With in-store pick up of contact lenses being difficult at this time, direct-to-patient home deliveries are more practical and convenient for both eye care professionals and patients. The established VisionXtra scheme continues to support home deliveries for patients in the UK and CooperVision is encouraging the use of this service, which has also launched in the Republic of Ireland.
What do you hope the launch of the CooperVision Learning Academy has provided practitioners?The launch of the e-learning platform, the CooperVision Learning Academy, was brought forward to support staff training as many practices close their doors due to the COVID-19 outbreak. We understand that practices now have an unexpected opportunity to reflect on their business and form plans for the future, so it is important we support them. This is an unnerving period of change for everyone at the moment, but time away from the daily routine is also an opportunity for self-development, to improve our knowledge and to focus on the future.
The free-to-access site hosts online training courses aimed at developing the communication, clinical and technical skills of clinical and retail staff in optical practices across the UK and the Republic of Ireland.
In addition to these courses, the company has also created a free webinar series entitled ‘Turn Self-isolation into Self-education.’ Through the series eye care professionals can hear from experts on topics of interest, with some of the webinars offering CET points. Its opening broadcast, ‘COVID-19 and contact lenses – what eye care professionals should know,’ featuring Professor James Wolffsohn, professor of optometry at Aston University, attracted almost 2000 registrations. This reinforces our mission to empower practitioners with the latest evidence-based clinical guidance on contact lens wear during these unprecedented times.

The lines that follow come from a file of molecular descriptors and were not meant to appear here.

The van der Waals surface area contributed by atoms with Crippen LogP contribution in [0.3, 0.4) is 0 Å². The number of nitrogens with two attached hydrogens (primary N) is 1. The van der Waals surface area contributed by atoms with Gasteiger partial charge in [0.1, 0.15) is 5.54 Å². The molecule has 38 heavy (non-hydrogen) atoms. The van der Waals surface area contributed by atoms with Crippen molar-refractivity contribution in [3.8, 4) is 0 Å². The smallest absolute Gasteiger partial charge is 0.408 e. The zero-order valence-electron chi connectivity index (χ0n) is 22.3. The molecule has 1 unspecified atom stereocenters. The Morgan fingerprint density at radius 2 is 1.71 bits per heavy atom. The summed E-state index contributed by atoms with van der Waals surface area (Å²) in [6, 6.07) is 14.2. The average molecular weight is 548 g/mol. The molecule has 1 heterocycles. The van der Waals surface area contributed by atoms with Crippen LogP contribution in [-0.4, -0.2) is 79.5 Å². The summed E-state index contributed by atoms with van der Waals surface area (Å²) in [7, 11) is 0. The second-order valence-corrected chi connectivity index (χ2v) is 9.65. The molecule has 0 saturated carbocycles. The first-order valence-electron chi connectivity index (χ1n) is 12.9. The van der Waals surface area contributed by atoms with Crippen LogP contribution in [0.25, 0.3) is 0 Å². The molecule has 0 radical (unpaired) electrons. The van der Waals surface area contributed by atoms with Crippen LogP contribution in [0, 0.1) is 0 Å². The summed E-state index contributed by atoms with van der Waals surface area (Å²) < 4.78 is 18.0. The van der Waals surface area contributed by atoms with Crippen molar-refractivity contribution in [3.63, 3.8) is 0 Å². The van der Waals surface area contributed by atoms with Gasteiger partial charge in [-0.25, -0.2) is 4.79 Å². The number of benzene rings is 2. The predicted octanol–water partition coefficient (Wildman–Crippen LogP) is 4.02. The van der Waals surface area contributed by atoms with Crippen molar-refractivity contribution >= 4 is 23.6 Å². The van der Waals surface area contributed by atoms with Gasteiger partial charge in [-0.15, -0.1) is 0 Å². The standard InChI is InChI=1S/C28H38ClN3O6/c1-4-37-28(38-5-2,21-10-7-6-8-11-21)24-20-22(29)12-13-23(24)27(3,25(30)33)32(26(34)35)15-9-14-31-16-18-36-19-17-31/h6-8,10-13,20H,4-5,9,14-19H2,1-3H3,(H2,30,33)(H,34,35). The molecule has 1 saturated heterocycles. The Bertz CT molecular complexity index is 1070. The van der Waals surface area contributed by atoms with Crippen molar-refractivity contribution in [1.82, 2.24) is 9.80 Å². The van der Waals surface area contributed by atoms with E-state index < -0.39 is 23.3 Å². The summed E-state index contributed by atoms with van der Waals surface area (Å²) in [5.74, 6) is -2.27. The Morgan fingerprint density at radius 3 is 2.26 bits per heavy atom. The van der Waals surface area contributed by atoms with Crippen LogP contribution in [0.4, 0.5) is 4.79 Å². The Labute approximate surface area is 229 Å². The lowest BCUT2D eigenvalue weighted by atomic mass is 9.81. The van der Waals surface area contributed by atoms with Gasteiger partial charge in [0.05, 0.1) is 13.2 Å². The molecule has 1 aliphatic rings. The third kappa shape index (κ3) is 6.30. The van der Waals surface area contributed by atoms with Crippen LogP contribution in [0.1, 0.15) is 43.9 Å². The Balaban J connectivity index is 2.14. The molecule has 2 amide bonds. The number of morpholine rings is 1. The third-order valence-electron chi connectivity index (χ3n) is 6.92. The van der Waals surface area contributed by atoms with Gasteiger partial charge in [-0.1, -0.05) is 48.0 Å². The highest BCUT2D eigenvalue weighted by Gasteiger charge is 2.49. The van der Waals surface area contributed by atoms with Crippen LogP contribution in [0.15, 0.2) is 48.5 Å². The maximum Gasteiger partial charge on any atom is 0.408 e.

CooperVision are also proud to co-sponsor the open-access CovidEyeFacts.org online resource, led by the Centre of Ocular Research, Waterloo, Canada.
What has been your latest product launch and what makes it stand out?Myopia is a global challenge from a healthcare perspective and is a key challenge for CooperVision to address. The prevalence of myopia is projected to increase from approximately two billion people worldwide in 2010 to almost five billion people in 20501.